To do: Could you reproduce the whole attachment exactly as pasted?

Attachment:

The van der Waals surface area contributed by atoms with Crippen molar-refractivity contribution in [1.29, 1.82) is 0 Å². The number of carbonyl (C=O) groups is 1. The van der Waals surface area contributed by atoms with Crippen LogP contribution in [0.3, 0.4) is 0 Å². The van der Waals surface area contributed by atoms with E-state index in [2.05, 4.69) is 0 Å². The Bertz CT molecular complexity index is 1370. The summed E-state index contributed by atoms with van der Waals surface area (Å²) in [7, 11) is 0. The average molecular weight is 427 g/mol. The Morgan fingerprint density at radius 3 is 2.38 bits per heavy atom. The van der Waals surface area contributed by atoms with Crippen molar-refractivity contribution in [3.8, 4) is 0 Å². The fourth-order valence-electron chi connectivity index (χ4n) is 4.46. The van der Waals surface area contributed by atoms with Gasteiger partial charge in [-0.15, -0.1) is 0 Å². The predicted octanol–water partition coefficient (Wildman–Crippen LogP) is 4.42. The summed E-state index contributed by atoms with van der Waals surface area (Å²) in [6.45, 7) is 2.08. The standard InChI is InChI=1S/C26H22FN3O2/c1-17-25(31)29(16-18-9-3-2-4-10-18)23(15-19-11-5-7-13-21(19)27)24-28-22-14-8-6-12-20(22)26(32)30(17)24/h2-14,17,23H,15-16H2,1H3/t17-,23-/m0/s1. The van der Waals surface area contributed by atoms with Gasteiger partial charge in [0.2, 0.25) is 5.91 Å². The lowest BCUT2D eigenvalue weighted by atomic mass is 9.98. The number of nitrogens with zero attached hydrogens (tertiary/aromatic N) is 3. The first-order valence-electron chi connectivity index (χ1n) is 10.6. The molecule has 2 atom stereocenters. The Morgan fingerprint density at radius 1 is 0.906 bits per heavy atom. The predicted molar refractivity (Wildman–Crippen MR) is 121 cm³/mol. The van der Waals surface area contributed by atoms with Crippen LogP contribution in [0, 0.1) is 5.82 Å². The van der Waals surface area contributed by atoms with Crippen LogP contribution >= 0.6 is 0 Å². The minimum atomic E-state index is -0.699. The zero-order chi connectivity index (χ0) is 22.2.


The van der Waals surface area contributed by atoms with Crippen molar-refractivity contribution in [1.29, 1.82) is 0 Å². The number of carbonyl (C=O) groups is 1. The van der Waals surface area contributed by atoms with Crippen LogP contribution in [0.3, 0.4) is 0 Å². The van der Waals surface area contributed by atoms with E-state index in [2.05, 4.69) is 0 Å². The Bertz CT molecular complexity index is 1370. The summed E-state index contributed by atoms with van der Waals surface area (Å²) in [7, 11) is 0. The average molecular weight is 427 g/mol. The Morgan fingerprint density at radius 3 is 2.38 bits per heavy atom. The van der Waals surface area contributed by atoms with Crippen molar-refractivity contribution in [3.8, 4) is 0 Å². The fourth-order valence-electron chi connectivity index (χ4n) is 4.46. The van der Waals surface area contributed by atoms with Gasteiger partial charge in [-0.15, -0.1) is 0 Å². The predicted octanol–water partition coefficient (Wildman–Crippen LogP) is 4.42. The summed E-state index contributed by atoms with van der Waals surface area (Å²) in [6.45, 7) is 2.08. The standard InChI is InChI=1S/C26H22FN3O2/c1-17-25(31)29(16-18-9-3-2-4-10-18)23(15-19-11-5-7-13-21(19)27)24-28-22-14-8-6-12-20(22)26(32)30(17)24/h2-14,17,23H,15-16H2,1H3/t17-,23-/m0/s1. The van der Waals surface area contributed by atoms with Gasteiger partial charge in [0.2, 0.25) is 5.91 Å². The lowest BCUT2D eigenvalue weighted by atomic mass is 9.98. The number of nitrogens with zero attached hydrogens (tertiary/aromatic N) is 3. The first-order valence-electron chi connectivity index (χ1n) is 10.6. The molecule has 2 atom stereocenters. The Morgan fingerprint density at radius 1 is 0.906 bits per heavy atom. The predicted molar refractivity (Wildman–Crippen MR) is 121 cm³/mol. The van der Waals surface area contributed by atoms with Crippen LogP contribution in [0, 0.1) is 5.82 Å². The van der Waals surface area contributed by atoms with Crippen LogP contribution >= 0.6 is 0 Å². The minimum atomic E-state index is -0.699. The zero-order chi connectivity index (χ0) is 22.2.